• In a church context where assault is perpetrated by clergy, help victims understand that even if they choose not to report to law enforcement, they can still report it to church leadership or the appropriate committee/council of the church. This is important as the likelihood of the clergy continuing to abuse others within the congregation is very high. Again, offering to accompany the victim to report to leadership might give them the courage to do it. There are other creative ways to help the victim report as well, such as writing a letter to alert the leadership of the church/organization.
  • Ensure that your church/organization has a policy on how to respond to sexual assault allegations that protect the wellbeing of the victim and the congregation. Refer to CBF and BWIM’s Safe Church Resources for guidelines and recommendations. The alleged perpetrator, if a clergy of the church, should be put on administrative leave until the investigation is complete. There should also be a firm mandate that while the investigation is going on, the alleged perpetrator should NOT be allowed to contact the victim. If this cannot be honored, you can help the victim know of the option to file a protective order.
  • Provide support for the victim to receive professional counseling to begin the healing process. It is important to make a referral to licensed therapists/counselors who have been trained to implement trauma focused treatment models. Look for professionals with such designations as LCSW, LISW, LPC, LMFT. Help the victim to ask the right questions about the professional’s expertise in treating traumatic experiences.
  • Research shows that the support system of the victim is critical to healing. As a church, we are in the position to be that robust support system. Instead of pretending that nothing happened, victims/survivors feel affirmed when there are trusted individuals who are willing to process with them and walk the journey with them.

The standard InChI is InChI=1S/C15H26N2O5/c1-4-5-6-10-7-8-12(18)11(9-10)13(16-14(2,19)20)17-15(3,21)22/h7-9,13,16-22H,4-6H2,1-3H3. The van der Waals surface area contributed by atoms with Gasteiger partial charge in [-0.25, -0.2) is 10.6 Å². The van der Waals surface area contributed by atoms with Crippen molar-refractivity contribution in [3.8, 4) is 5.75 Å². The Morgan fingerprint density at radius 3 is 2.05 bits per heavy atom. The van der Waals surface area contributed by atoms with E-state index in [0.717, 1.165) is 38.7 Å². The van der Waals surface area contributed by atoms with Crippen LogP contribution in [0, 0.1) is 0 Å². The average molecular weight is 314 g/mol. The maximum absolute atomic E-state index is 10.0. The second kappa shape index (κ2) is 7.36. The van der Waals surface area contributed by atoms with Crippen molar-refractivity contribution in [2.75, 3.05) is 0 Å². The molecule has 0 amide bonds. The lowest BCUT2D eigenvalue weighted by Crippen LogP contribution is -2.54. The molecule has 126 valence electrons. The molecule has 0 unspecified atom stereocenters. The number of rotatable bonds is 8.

One final point we all need to acknowledge is that institutions, both churches and faith-based organizations, will most often choose to protect themselves first. We have had multiple examples of this over the years—the Catholic Church, Boy Scouts of America, the Southern Baptist Convention, and the list goes on. Knowing and acknowledging this bias towards institutional protectionism is the first step for leaders of institutions to be proactive in developing policies that will prevent the mishandling of cases of sexual assault. I would argue that the best way to protect institutions when abuse allegations pop up is to be victim centered and transparent about the process with sensitivities toward protecting the confidentiality of the victim.

Since sexual assault is a crime of power, it is critical for those in powerful leadership positions to acknowledge the possibility of the abuse of our power. No matter how big or small your church/organization is, we are all fallible and none of us are immune to sin. Most of our churches practice grace and love well but we should also acknowledge that we have a hard time with accountability. Jesus kept the religious leaders accountable to their words and actions. He spoke truth to them and did not let them get away with their hypocrisy and harmful actions no matter their rank. Ultimately if the church is to be the hands and feet of Christ, we must model the Kingdom ethic that Jesus embodied—that the last shall be first.

Shauw Chin Capps is president of the Cooperative Baptist Fellowship Foundation and chief legacy gifts officer for the Cooperative Baptist Fellowship, Decatur, Georgia.